This innovation is the result of a partnering with MSU’s Bio-Refinery Training Facility, which produces the biodiesel and sends it to Michigan BC to be burned in their steam generator. While all this brewery’s beer is currently produced using biodiesel, plans are in the works to power the entire brewery with electrical generators that run on this fuel.

Utilizing anaerobic digestion to treat brewery wastewater and generate methane is becoming a popular method of promoting sustainability. Sierra Nevada uses their methane to generate electricity, thereby even producing surplus energy to divert to California’s power grid. This brewery is quickly closing in on their goal of running on 100 percent sustainable energy.

New Belgium is another brewery that collects methane from their wastewater, generating up to 15 percent of the power used by their facility in this manner.

Craft breweries may lead the way, but the big names of mass-produced beer are also beginning to jump on the alternative energy bandwagon. In 2009, Anheuser-Busch installed anaerobic digestion systems in 10 out of 12 of its US brewing facilities, including one in Columbus, Ohio and one near Syracuse, New York. Avoiding the costs of both treating wastewater and purchasing fossil fuels may be the economically-driven motives, but the result is a dramatic reduction in greenhouse gas emissions.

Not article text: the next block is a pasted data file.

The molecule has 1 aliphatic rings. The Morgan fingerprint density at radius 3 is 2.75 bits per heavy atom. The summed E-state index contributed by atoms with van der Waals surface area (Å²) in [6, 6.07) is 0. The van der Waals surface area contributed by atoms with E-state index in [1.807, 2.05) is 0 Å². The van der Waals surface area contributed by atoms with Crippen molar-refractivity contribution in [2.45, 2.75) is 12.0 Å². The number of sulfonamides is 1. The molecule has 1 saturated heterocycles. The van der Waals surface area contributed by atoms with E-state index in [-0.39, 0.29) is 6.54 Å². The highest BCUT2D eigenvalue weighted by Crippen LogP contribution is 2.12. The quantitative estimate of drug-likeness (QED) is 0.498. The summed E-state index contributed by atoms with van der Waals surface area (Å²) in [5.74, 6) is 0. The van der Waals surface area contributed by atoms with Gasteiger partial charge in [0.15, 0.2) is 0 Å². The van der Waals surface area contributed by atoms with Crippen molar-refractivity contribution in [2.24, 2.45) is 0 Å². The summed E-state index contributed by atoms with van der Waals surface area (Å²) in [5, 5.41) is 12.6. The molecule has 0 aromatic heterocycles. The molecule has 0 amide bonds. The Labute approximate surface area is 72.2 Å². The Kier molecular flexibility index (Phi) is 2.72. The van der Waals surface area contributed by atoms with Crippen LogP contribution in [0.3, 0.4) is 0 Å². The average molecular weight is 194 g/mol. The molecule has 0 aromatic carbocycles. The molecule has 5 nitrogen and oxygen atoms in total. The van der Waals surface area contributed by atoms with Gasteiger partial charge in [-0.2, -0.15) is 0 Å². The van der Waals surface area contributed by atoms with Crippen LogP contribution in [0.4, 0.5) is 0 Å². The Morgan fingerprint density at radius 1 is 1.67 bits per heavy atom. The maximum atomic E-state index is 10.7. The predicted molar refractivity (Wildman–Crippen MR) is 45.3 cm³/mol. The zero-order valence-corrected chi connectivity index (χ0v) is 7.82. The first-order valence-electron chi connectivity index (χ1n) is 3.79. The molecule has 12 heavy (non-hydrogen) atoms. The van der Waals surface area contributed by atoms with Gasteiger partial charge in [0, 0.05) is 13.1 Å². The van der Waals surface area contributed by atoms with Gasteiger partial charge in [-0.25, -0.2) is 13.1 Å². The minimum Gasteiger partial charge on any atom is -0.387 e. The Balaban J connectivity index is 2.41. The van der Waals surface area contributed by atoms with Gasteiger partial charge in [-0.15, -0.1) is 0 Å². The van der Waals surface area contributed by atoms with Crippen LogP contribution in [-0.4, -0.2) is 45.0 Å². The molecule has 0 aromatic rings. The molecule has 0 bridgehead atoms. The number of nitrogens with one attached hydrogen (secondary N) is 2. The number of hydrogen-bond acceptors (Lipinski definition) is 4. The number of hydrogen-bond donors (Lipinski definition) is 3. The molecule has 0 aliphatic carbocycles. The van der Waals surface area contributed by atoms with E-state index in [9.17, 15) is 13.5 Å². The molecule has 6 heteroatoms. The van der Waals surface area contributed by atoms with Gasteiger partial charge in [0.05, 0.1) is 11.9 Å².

Anheuser-Busch sends their recovered biogas to boilers for use in the brewing process, contributing up to 15 percent of the total fuel needs at a given plant. As Anheuser-Busch investigates utilizing local landfill gas, solar power and wind energy, a more eco-friendly face of this big brewer may continue to emerge.

Just as relying on sustainable energy sources is important, so is limiting energy demands to begin with. At New Belgium, motion-sensitive lights ensure that energy isn’t wasted, a closed-loop brew kettle reduces the consumption of natural gas, and the bikes given to employees on their one-year anniversary promote human-powered transportation.

Almost any brewery can embrace practices that promote decreased energy demands. These can just be little changes that add up over time. At Odell, for instance, skylights reduce the need for electric lighting, and the company encourages employees to bike to work or carpool. The use of energy-efficient compact fluorescent bulbs, recycling heat from the brewing process, using outdoor air for cooling purposes when possible and maintaining an efficient refrigeration system are just a few examples of what breweries large and small can do to reduce energy requirements.

“There’s really not just ‘one thing’ that businesses need to do to be sustainable,” emphasizes Rochester Mills Beer Co. owner Mike Plesz. “There are so many different ways to weave sustainability into a brewery.” Plesz is the CEO of Pleszure Food Group, a “sustainably practicing business” which encompasses Rochester Mills; Mind Body and Spirits, Michigan’s first certified organic restaurant; artisan cookie and snack bakery Inspired Treats; and a related school that educates youth about the importance of sustainability.